9. This is one of Crooked Dice's many classic British television homages. Crooked Dice calls him "Hugo Solomon (New Version)", but he is pretty blatantly the actor Jon Pertwee, who played the third incarnation of the Doctor in "Doctor Who" from 1970-1974 (with a return guest appearance in 1983). Whoever the sculptor is captured an amazingly close likeness. I painted up the figure, however, not as the Doctor but as a weapon-shunning magical-academic type for Shadowrun, the cyberpunk game. Although I was trying to paint the figure as not-the-Doctor, between the player's clothing color choices and the highly accurate portrait sculpture it totally looks like him. Well, with rather darker hair and blue-violet iridescence in his hair and on his cloak. Somehow it just seems to make him look more like the Doctor. WIP thread here.
  10. These are three different miniatures representing Jon Pertwee's Doctor from "Doctor Who". Pertwee played the third incarnation of the Doctor from 1970-1974, with a guest return in 1983. So there's a cute story here. My husband is playing a sort of an academic in a Shadowrun game, someone a little flamboyant but not into weaponry or the usual Shadowrun visual tropes. I mentioned that the Doctor would be a pretty good proxy for that sort of thing, and he found me Crooked Dice's unofficial (but a very good likeness of) Jon-Pertwee-as-the-Doctor figure (as well as a good number of other Crooked Dice figures as a gift). The character won't be painted up quite like the Doctor (although as it is turning out the resemblance is pretty strong). So to satisfy my slightly pedantic interest in having a figure of one of my earliest favorite Doctors to go with my Reaper Bones police box, and also to have a couple of figures to test things on, I pulled out two Black Tree Design miniatures of the third Doctor that I bought last year. So I have here three completely different miniatures of the third Doctor: a modern 28mm unofficial, fairly realistic and dynamic one, and two 25mm licensed and official but somewhat cartoony and more static Old School ones. Here they are based, primed, and washed with Burnt Umber to bring out the details. The faces are only roughed in, but I think this might be the only picture I took of them all together where you can see the wibbly-wobbly scales. I very quickly fixed up the faces. I think an argument could be made for the Doctor wearing gloves, but I prefer bare skin for his hands. I am trying to give the Shadowrun not-Doctor darker hair. I painted darker hair on the other two too, because I've found it makes a more realistic-looking undercoat for grey hair. I lightly brushed a little light brown over the Shadowrun not-Doctor's hair and mixed up a transparent cold not-quite-black from Ultramarine Blue and Burnt Sienna and washed it over the parts of his outfit which will be black. I find I prefer blacks to be made from multiple layers of dark transparent colors rather than solid opaque layers of a single color. So there will be more colors added to this clothing.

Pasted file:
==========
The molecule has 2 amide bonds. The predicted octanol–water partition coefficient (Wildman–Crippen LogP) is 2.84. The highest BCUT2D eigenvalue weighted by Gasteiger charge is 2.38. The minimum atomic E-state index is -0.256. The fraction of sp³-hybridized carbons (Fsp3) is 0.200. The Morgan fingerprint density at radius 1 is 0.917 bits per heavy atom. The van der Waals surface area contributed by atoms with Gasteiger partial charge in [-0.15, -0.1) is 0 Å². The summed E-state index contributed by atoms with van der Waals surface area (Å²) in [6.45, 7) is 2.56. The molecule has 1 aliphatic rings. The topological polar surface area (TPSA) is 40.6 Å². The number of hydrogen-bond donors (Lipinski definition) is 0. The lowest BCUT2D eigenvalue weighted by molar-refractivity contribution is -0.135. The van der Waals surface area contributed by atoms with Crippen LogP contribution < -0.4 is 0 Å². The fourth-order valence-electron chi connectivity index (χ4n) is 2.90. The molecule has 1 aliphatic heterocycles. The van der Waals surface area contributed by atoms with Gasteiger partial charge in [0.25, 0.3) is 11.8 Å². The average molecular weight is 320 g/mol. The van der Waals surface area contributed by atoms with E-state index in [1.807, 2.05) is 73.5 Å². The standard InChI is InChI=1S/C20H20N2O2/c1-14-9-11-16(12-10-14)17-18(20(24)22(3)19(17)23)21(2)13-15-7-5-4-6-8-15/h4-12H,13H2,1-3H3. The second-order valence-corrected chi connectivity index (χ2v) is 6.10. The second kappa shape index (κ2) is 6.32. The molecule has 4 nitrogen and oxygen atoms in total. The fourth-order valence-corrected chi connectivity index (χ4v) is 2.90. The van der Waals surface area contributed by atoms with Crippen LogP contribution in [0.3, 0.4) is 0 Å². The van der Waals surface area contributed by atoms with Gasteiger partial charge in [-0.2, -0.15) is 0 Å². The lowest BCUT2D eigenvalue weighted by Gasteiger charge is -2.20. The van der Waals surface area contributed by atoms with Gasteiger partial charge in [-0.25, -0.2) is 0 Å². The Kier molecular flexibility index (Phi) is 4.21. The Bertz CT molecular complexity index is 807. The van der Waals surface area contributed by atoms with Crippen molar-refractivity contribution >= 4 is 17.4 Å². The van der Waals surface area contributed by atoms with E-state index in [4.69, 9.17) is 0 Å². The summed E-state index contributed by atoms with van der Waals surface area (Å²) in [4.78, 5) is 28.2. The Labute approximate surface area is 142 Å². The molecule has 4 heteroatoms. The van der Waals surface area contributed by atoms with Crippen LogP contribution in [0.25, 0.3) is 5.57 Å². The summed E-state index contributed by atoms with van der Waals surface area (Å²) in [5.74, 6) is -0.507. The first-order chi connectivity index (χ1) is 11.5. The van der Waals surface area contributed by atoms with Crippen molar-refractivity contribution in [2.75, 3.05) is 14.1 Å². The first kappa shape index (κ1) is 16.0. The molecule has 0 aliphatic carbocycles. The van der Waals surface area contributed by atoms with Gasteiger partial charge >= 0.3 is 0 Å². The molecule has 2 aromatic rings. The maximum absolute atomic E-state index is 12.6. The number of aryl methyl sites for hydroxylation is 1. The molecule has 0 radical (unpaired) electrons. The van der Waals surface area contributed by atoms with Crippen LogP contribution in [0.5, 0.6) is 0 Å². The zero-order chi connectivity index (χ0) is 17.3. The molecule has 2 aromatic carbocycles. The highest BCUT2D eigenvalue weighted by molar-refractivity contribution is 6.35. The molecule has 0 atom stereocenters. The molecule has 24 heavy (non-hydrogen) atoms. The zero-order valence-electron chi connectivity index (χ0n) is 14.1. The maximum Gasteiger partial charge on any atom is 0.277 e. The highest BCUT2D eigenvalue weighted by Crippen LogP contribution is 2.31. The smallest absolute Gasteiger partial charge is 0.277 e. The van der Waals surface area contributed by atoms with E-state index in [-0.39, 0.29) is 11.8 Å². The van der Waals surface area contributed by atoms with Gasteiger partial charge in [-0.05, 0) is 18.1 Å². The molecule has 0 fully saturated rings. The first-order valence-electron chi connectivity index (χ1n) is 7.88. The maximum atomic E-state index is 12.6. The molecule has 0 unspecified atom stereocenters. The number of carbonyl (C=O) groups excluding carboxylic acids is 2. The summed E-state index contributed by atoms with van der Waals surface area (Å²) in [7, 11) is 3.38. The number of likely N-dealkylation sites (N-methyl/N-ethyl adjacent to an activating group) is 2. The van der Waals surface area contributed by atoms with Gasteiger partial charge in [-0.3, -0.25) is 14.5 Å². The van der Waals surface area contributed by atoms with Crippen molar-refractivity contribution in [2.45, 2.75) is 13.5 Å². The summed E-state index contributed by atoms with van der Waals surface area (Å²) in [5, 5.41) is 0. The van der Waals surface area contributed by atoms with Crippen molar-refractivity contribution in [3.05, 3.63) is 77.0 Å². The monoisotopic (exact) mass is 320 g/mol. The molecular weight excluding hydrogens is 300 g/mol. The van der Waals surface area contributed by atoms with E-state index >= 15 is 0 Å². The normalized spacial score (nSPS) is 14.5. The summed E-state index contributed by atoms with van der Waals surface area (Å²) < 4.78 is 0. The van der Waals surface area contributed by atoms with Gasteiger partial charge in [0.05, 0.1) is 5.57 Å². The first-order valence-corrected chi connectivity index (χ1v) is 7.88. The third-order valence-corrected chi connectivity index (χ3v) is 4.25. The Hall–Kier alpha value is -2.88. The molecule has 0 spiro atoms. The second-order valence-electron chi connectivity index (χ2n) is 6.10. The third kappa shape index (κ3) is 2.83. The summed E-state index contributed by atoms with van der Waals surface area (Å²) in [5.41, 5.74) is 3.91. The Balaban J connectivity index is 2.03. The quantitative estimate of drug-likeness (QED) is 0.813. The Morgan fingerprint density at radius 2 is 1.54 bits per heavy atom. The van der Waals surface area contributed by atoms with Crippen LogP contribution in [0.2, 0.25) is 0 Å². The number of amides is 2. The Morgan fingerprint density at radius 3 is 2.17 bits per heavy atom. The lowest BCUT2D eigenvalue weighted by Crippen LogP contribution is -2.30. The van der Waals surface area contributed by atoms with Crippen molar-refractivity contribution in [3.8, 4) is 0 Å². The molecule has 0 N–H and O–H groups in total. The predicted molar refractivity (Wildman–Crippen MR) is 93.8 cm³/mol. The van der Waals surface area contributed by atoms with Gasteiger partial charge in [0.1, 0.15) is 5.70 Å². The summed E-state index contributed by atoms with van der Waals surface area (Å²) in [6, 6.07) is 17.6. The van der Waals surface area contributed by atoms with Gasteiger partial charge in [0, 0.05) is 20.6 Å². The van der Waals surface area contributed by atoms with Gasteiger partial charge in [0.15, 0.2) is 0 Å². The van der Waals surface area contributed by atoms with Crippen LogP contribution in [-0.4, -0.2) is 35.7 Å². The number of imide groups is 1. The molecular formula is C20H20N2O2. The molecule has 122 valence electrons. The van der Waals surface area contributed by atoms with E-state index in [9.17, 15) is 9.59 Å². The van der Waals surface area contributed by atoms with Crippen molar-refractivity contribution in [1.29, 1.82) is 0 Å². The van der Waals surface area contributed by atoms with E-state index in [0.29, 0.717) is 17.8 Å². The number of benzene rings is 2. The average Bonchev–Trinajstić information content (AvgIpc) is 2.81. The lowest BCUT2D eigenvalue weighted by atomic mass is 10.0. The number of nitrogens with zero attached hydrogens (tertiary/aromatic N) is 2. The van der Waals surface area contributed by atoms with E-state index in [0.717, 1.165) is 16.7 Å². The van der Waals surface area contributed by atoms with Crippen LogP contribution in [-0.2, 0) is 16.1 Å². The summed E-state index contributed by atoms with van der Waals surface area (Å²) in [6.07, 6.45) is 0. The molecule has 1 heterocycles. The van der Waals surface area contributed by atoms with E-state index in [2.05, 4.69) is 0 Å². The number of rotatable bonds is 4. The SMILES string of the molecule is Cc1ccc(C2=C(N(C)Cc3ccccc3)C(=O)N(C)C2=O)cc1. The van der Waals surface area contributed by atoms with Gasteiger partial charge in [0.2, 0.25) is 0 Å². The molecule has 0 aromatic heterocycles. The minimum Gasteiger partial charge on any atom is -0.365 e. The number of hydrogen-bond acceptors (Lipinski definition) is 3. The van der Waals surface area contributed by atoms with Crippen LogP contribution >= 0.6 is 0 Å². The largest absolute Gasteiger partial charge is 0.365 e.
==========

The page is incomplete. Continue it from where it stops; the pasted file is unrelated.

11. My husband gave me a number of Doctor Who-related miniatures for my birthday and I've started painting them up. They include figures for Jon Pertwee's Doctor and the Brigadier, so when I noticed that this figure, Bombshell Babes #10019, "Dr. Helen Salinger", looked an awful lot like the Pertwee-era companion Liz Shaw it just seemed natural to throw her into the mix. I've already gotten her a bit off and running. I glued her to a base, primed her white, and washed over her with Burnt Umber. I've already painted her face, hair, and glasses. Liz Shaw doesn't wear glasses so I've painted them as sunglasses. Her hair is a new experiment. I had felt that the blonde hair I painted on earlier figures was too yellow and brassy, so this is a much more subdued, colder brownish-grey mix. I believe it contains Titanium White, Raw Sienna, and Burnt Umber and there might be a dab of Carbon Black as well.
  12. http://www.bbc.com/news/entertainment-arts-36370997 He was also in James Bond films and "Doctor Who".
  13. https://www.kickstarter.com/projects/1067367405/pinball-arcade-doctor-who I only just found out about this, it's already live. Farsight Studios, creators of The Pinball Arcade, are raising funds to digitize the Doctor Who pinball table. I thought this would interest a few people here. I wanted to add that there's a particular commenter on this one who is on every Farsight KS and pledges to go on about some fraud or somesuch. Normally I don't weigh in on such matters, but in case somebody is thinking of pledging but sees that as alarming, Farsight has delivered every single time. They're no fly by night op, they've been at this a while. I've never figured out what that dude's beef is, but it strikes me as unwarranted. Just an FYI if the Who table seems attractive but you're concerned about delivery. Unless their studio burns down, they'll come through.
  14. https://www.flickr.com/photos/xenomurphy/16424818798/?rb=1 A TARDIS interior made of Lego, all used straight as-is, so far as I understand it. Nicely done.
  15. So which of these blue spray paints would you use on a rather large Tardis model? http://www.liquitex.com/us/shop/paints/professional/spray-paint/36093/